The Oral History Association maintains a statement of Best Practices addressing both the ethical principles and the practical steps involved in planning and conducting a well-designed oral history project. Examples of these “principled practices” include:
- “Oral historians inform narrators about the nature and purpose of oral history interviewing in general and of their interview specifically.”
- “Oral historians insure that narrators voluntarily give their consent to be interviewed and understand that they can withdraw from the interview or refuse to answer a question at any time.”
- “Interviewers are obliged to ask historically significant questions, reflecting careful preparation for the interview and understanding of the issues to be addressed.”
- “Interviewees hold the copyright to their interviews until and unless they transfer those rights to an individual or institution….Interviewers must insure that narrators understand the extent of their rights to the interview and the request that those rights be yielded to a repository or other party, as well as their right to put restrictions on the use of the material. All use and dissemination of the interview content must follow any restrictions the narrator places upon it.”
- “Interviewers must respect the rights of interviewees to refuse to discuss certain subjects, to restrict access to the interview, or, under certain circumstances, to choose anonymity. Interviewers should clearly explain these options to all interviewees.”
- “In the use of interviews, oral historians strive for intellectual honesty and the best application of the skills of their discipline, while avoiding stereotypes, misrepresentations, or manipulations of the narrators’ words.”
The ethical principles governing oral histories have much in common with those governing inquiries overseen by an institutional review board (IRB). For example, both kinds of inquiries uphold the principle of respect for persons and require the informed consent of participants. However, there are differences between the two kinds of inquiries as well, resulting in differences in the application of ethical principles and oversight of project ethics. Drawing on both the OHA Best Practices statement and the Belmont Report on Ethical Principles for the Protection of Human Subjects, the St. Olaf Department of History has collaborated with the St. Olaf Institutional Review Board to prepare several forms for planning and conducting an ethical oral history project.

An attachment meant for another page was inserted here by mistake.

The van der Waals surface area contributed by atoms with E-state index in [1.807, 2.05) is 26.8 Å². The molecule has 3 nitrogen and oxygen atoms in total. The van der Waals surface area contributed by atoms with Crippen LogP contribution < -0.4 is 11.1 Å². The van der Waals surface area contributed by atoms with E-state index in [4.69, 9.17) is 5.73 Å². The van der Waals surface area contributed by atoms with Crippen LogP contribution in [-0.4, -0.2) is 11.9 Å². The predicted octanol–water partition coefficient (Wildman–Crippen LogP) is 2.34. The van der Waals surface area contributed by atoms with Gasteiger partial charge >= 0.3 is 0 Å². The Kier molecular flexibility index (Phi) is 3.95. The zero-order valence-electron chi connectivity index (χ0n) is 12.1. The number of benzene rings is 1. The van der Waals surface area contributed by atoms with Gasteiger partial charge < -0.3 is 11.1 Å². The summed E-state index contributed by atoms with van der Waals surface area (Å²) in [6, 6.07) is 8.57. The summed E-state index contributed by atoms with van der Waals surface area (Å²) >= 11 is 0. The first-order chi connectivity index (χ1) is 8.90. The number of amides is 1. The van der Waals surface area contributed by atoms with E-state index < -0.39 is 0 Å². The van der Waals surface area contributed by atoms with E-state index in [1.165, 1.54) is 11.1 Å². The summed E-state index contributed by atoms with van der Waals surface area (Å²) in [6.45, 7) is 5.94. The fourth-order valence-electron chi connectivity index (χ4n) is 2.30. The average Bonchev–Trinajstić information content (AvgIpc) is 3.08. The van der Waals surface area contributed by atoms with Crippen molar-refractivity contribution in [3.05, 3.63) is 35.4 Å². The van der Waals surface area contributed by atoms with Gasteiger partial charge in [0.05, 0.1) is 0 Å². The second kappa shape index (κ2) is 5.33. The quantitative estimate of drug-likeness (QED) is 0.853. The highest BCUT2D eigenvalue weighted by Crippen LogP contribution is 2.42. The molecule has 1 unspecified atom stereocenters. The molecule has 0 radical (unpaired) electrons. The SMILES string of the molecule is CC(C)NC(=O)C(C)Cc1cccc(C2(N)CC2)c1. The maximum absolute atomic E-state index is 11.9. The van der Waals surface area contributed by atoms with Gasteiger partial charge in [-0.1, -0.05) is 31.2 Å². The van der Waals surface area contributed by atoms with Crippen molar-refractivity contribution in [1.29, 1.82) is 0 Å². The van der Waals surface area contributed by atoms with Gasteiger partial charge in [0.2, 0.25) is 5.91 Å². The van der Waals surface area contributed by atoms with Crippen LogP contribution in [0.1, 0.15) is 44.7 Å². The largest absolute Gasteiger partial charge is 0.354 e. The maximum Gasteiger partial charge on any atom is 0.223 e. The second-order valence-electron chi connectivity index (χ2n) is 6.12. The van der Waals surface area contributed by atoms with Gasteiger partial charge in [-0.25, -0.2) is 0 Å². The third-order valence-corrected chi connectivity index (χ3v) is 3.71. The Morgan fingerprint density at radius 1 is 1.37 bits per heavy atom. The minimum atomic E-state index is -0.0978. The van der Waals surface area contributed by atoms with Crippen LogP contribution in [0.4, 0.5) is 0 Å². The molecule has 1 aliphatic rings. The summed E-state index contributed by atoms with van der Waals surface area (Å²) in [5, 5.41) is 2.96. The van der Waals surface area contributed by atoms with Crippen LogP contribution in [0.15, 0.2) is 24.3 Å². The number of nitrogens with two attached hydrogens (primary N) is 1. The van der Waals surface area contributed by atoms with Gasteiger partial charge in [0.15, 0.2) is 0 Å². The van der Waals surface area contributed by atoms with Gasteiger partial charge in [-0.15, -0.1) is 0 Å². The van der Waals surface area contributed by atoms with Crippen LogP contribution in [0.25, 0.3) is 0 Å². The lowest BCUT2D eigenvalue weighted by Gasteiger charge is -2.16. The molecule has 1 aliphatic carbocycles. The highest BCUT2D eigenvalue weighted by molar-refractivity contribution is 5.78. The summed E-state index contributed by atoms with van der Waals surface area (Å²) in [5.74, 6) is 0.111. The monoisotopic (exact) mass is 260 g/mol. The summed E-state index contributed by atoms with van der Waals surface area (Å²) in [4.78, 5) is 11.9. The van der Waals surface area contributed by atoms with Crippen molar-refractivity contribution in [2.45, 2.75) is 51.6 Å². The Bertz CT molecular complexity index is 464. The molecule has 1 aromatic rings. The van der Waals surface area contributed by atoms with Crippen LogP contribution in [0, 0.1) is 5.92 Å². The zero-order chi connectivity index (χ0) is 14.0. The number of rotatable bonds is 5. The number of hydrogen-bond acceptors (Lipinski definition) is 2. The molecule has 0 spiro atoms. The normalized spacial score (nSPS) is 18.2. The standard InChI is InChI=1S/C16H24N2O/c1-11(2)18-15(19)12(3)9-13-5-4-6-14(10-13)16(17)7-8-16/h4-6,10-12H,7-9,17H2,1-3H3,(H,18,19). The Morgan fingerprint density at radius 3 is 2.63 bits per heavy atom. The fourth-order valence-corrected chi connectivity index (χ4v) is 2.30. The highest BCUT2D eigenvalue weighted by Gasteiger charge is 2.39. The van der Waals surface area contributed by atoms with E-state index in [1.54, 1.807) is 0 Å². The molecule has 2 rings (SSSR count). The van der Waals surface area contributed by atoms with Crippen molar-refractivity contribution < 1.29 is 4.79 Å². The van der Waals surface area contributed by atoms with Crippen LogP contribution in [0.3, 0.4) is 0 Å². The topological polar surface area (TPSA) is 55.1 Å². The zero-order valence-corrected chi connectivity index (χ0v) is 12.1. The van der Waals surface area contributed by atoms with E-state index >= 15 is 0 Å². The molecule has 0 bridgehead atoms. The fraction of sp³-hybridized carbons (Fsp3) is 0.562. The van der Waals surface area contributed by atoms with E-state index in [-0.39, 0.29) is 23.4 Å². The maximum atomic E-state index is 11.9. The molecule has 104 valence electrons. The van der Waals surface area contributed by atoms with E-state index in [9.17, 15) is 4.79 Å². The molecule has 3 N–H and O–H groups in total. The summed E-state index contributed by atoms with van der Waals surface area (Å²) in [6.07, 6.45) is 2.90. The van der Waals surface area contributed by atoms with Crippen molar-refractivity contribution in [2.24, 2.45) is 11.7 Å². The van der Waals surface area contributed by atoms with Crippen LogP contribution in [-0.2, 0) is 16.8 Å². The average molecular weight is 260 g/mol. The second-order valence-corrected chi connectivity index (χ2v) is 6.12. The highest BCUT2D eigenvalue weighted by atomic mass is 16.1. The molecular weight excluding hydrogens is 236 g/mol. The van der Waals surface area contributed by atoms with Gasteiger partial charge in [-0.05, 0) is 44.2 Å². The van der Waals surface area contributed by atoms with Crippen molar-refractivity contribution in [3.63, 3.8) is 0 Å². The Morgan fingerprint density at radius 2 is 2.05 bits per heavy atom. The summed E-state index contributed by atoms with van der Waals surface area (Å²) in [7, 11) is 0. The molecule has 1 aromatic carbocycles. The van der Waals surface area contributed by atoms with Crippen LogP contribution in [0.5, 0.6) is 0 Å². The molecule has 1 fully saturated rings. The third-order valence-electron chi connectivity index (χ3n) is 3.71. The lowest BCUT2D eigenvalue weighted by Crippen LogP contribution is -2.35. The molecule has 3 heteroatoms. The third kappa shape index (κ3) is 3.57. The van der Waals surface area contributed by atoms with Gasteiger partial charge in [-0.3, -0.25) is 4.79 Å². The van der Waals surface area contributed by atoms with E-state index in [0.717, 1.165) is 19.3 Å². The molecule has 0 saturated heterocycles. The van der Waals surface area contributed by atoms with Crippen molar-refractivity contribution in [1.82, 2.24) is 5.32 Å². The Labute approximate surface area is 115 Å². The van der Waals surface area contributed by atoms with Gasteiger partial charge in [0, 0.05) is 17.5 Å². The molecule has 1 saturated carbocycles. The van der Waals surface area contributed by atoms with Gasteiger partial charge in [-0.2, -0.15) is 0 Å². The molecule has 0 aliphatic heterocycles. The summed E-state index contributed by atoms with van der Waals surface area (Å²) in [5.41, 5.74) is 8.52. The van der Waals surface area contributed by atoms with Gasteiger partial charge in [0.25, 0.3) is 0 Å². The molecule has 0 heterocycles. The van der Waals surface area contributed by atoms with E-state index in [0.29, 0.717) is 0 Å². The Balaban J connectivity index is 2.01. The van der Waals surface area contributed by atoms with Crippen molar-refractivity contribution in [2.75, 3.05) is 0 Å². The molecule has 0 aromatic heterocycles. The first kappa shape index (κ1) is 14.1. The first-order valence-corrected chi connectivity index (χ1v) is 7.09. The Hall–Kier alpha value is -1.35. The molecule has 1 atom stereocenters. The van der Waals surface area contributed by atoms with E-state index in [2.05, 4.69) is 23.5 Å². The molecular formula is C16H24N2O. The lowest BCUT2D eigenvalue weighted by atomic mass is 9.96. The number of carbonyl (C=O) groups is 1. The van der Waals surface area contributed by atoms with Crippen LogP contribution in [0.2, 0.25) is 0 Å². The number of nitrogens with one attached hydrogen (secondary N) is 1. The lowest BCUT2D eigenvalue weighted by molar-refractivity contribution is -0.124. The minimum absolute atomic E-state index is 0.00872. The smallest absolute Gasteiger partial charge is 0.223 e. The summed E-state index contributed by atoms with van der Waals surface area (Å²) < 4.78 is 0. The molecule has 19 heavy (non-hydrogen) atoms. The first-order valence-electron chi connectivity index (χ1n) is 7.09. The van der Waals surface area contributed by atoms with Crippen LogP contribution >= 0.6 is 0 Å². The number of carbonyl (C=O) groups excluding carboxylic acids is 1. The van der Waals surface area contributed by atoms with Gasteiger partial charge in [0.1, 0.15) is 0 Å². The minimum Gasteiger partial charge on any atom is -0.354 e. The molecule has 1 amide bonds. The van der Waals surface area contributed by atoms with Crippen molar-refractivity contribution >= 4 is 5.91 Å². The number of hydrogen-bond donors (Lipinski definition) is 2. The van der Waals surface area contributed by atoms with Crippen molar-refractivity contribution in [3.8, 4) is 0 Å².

The St. Olaf IRB does not review student or employee oral history projects, although members of the IRB are available to confer with any oral history interviewer or project supervisor. Student oral history projects must be reviewed and approved by the student’s faculty supervisor prior to the student’s recruitment of prospective narrators. The Oral History Project Plan for student projects explains the planning and review process in more detail.